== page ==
Previously run by the British state, Utilities have proved to be one of the UK’s key areas for expansion and growth since being privatised under the government of Margaret Thatcher in the late 1980s and early 1990s – though many would argue that the positive steps have been more than outweighed by the negatives.
The energy industry is currently dominated by the so-called “Big Six”, made up of British Gas, EDF Energy, E.ON, Npower, Scottish Power and SSE – who together are responsible for an estimated 98% of Britain’s gas and electricity markets. The extent to which they have cornered business was shown by First Utility now being ranked as the 7th largest energy supplier in the country, heralded as an enormous success despite only managing to obtain a 1% market-share.
Critics of the current structure of the utilities industry have pointed to the frequent record profits that energy suppliers have made in recent years, despite the fact that some of the most vulnerable members of society are living in ‘fuel poverty’, and are unable to pay for their heating throughout the winter. The government have frequently attempted to address this matter, but have thus far been unsuccessful in reducing energy fees – with increasing cost of fossil fuel worldwide being cited by companies as one of the main contributing factors in these incremental price rises.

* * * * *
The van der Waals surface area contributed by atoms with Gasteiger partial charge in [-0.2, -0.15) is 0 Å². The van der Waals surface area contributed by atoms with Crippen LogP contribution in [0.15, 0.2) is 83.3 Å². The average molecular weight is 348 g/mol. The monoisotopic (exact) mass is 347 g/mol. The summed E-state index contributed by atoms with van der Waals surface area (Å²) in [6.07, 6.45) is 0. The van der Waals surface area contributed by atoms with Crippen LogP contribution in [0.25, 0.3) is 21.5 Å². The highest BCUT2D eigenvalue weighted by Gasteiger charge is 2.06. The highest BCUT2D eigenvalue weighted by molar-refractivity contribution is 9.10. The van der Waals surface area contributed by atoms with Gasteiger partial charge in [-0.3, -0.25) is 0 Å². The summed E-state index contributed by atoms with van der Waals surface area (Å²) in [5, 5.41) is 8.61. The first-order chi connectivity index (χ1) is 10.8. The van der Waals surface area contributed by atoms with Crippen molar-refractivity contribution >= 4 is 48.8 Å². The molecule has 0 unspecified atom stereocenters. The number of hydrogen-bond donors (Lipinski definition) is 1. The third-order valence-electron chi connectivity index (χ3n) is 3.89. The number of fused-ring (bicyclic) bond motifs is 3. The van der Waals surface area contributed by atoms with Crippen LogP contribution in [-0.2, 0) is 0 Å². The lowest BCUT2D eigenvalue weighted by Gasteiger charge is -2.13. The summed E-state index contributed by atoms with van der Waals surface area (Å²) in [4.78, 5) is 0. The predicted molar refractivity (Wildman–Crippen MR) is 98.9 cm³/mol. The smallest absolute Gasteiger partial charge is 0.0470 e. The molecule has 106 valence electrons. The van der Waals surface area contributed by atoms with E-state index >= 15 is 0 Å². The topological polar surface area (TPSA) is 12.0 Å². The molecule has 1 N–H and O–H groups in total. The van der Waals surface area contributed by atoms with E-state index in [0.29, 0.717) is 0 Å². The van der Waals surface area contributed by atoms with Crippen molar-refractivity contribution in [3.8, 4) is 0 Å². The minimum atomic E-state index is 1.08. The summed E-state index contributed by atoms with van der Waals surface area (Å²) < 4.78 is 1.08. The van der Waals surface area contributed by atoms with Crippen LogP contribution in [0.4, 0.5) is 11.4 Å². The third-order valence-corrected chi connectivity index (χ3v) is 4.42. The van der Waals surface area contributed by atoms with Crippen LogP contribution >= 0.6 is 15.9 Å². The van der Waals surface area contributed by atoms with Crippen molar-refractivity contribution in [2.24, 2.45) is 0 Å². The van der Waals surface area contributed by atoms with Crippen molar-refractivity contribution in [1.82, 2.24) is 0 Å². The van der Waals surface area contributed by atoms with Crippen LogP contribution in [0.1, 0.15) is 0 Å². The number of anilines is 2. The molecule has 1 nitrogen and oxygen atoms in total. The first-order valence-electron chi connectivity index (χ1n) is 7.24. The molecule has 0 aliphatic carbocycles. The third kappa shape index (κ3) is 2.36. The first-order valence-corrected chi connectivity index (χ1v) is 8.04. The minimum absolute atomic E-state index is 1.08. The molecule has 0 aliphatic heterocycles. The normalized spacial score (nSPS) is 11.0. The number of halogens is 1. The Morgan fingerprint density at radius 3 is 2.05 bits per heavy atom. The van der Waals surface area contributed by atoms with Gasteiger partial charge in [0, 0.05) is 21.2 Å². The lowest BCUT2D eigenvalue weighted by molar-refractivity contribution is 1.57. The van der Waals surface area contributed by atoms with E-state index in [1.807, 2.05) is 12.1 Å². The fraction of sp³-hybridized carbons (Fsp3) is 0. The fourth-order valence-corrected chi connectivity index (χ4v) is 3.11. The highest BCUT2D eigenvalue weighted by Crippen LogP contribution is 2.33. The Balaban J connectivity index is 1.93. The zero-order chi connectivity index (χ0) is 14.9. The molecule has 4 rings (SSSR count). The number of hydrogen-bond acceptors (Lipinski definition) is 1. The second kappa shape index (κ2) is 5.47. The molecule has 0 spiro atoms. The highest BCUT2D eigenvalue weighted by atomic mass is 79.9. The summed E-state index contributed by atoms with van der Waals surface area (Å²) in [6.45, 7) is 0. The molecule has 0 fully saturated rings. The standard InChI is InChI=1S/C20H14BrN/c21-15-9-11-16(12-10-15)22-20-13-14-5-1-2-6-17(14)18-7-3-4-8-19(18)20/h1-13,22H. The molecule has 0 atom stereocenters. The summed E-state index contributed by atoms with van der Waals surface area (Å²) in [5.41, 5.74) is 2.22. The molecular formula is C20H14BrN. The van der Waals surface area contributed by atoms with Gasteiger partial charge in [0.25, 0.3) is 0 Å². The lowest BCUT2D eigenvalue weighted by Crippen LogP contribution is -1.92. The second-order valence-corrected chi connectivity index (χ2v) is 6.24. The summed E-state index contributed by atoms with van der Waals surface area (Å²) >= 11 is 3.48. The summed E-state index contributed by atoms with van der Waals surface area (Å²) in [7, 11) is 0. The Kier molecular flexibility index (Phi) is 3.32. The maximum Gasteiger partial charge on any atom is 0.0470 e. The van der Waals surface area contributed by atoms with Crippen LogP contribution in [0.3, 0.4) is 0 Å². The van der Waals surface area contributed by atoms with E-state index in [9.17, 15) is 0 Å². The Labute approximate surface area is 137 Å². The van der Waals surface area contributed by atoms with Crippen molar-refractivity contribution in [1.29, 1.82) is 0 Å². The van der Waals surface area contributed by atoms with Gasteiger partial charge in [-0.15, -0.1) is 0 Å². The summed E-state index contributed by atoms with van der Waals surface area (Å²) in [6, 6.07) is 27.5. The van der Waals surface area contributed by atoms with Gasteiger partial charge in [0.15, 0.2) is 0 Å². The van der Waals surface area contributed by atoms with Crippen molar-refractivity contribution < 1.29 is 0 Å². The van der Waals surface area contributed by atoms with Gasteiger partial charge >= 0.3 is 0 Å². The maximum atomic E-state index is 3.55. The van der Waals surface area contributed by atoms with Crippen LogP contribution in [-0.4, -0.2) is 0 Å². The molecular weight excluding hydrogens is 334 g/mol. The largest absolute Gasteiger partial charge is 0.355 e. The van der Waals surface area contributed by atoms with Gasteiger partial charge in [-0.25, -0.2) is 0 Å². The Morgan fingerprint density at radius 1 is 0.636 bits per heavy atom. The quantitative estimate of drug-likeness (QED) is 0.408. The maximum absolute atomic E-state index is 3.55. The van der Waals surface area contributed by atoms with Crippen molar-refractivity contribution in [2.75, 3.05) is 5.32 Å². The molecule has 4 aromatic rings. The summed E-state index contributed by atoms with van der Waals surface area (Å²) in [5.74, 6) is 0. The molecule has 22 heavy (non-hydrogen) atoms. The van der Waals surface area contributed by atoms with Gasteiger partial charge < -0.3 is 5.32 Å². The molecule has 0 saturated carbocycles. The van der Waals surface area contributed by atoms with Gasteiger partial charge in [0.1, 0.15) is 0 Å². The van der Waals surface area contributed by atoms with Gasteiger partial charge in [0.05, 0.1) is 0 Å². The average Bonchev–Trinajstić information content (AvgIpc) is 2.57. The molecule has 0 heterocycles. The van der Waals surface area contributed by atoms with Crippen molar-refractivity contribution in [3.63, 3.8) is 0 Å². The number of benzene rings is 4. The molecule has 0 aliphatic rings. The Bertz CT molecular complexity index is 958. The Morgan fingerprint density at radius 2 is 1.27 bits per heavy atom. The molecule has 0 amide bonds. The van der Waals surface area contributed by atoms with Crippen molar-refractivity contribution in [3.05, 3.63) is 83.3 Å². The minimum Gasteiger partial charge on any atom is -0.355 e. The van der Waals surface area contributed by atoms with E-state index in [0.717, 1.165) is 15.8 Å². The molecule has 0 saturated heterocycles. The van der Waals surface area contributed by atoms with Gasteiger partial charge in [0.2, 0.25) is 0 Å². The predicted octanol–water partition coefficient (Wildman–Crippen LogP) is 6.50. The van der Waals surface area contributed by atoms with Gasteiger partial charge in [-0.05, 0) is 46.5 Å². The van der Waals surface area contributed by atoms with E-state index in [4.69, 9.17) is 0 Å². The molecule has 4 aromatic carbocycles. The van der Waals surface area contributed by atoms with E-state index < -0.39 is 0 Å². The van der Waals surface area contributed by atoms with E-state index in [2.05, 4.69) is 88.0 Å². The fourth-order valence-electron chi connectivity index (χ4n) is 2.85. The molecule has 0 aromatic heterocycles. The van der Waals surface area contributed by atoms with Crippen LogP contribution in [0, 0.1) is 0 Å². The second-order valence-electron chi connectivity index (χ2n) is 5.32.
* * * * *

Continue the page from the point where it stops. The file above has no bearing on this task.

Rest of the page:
The business of water provision has remained somewhat more regulated than energy, with the government providing a licence to individual suppliers who are each responsible for one area of the UK. Some have argued that this tight legislation has hindered progress for business, and the effective monopoly that companies like United Utilities and Yorkshire Water have mean customers are left with a lack of choice over an important service for their home.